No matter where you’re going and how you’re getting there, traveling with marijuana is a challenge.
If you’re a marijuana consumer, going on trips usually always prompts the question: Where am I going to find marijuana once I’ve arrived at my destination? While some rely on friends to point them in the right direction, you still need to know the state’s stance on legal weed.
Traveling with your own cannabis should be the logical choice, but it’s not. Despite the progress cannabis has made in the past few years, traveling with the drug, whether it’s medicinal, recreational or you’re traveling by plane or train, remains a bleak process, one that could easily put you in jail or in an awkward legal situation.
Here are 5 questions you may have about traveling with weed:
What’s the deal with airports?
Even without adding marijuana in the mix, airports are complicated places where you should be on your guard. If an agent finds marijuana, they’ll likely report it to the police and you’ll find yourself navigating the state’s regulations on marijuana, which can be very strict depending on where you are. It’s not advisable having any marijuana on you while in an airport.
What’s the TSA’s stance on marijuana?
According to an April 2019 TSA Instagram post, agents are looking for possible threats and are not interested in drugs. Still, if officials find drugs on you, they’re forced to take them and report them to the police.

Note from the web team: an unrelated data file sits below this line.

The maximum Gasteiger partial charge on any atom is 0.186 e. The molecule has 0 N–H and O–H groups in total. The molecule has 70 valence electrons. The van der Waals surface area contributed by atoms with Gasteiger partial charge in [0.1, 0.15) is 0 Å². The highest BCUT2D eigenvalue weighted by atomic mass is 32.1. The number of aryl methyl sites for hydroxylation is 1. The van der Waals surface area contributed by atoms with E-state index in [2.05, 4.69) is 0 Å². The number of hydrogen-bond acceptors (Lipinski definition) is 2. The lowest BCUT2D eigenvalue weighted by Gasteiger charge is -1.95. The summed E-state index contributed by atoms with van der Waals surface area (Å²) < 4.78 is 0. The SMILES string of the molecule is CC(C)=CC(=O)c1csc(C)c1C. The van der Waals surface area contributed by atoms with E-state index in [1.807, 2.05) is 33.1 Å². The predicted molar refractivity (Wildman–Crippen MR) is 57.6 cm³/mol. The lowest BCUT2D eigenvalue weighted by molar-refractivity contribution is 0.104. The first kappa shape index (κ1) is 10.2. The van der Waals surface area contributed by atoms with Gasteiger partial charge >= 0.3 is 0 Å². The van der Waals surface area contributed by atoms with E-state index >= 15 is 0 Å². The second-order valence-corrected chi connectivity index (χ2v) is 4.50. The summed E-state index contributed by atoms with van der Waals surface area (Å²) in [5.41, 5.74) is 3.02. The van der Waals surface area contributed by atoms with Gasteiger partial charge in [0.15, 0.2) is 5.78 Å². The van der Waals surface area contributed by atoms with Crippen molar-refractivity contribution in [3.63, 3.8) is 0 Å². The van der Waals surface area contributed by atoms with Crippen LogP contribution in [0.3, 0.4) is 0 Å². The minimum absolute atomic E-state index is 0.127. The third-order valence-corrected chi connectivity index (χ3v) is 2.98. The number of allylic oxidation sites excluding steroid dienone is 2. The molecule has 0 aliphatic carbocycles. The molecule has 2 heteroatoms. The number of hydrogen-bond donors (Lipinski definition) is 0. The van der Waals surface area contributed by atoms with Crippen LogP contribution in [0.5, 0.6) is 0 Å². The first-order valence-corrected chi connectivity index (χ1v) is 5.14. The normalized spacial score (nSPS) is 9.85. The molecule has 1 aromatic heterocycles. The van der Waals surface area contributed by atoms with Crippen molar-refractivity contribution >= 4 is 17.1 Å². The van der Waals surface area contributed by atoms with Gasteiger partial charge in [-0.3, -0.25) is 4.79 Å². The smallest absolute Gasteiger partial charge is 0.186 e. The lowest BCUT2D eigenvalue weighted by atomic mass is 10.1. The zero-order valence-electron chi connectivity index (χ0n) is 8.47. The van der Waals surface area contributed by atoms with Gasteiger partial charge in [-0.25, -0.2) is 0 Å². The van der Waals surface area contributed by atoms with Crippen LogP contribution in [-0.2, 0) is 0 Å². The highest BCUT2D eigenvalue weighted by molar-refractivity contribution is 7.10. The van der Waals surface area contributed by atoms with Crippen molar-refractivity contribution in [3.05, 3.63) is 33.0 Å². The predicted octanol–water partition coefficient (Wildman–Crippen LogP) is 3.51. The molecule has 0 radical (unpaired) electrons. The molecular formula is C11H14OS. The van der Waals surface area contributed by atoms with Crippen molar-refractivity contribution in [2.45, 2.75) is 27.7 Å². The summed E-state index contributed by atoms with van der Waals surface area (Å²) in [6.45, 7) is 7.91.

What about CBD?
Despite the fact that CBD is legal on a federal level and that the TSA says CBD oil is allowed in carry-on and checked out luggage, you should still ensure that your product contains less than 0.3% of THC. The fact that many CBD products are not FDA approved means that there’s a lot that depends on the officer who’s handling your case.
What if you have a medical marijuana card?
While it’s always important to have your documents on you, including medical marijuana card and a letter or prescription from your doctor, you should still be careful when having marijuana on you. Medical marijuana cards are not valid in states where the drug is illegal and, even if you’re in a legal state, TSA agents have no way of checking the validity of these cards. Again, it all depends on the officer on duty, and it remains a big risk to have drugs on you in an airport.
What if you’re driving or traveling by train?
When driving, it’s important to be discreet and to know the laws of the states you’re passing by. Check the amount that won’t get you in trouble and keep all drugs and alcohol in the trunk of your car. Carry all of your documents with you and never travel with medical marijuana in states where the drug remains illegal.
When traveling by train, most services prohibit all drugs and alcohol, whether they’re located in checked bags or on you. Still, read up on the different policies of these businesses since they tend to have small differences.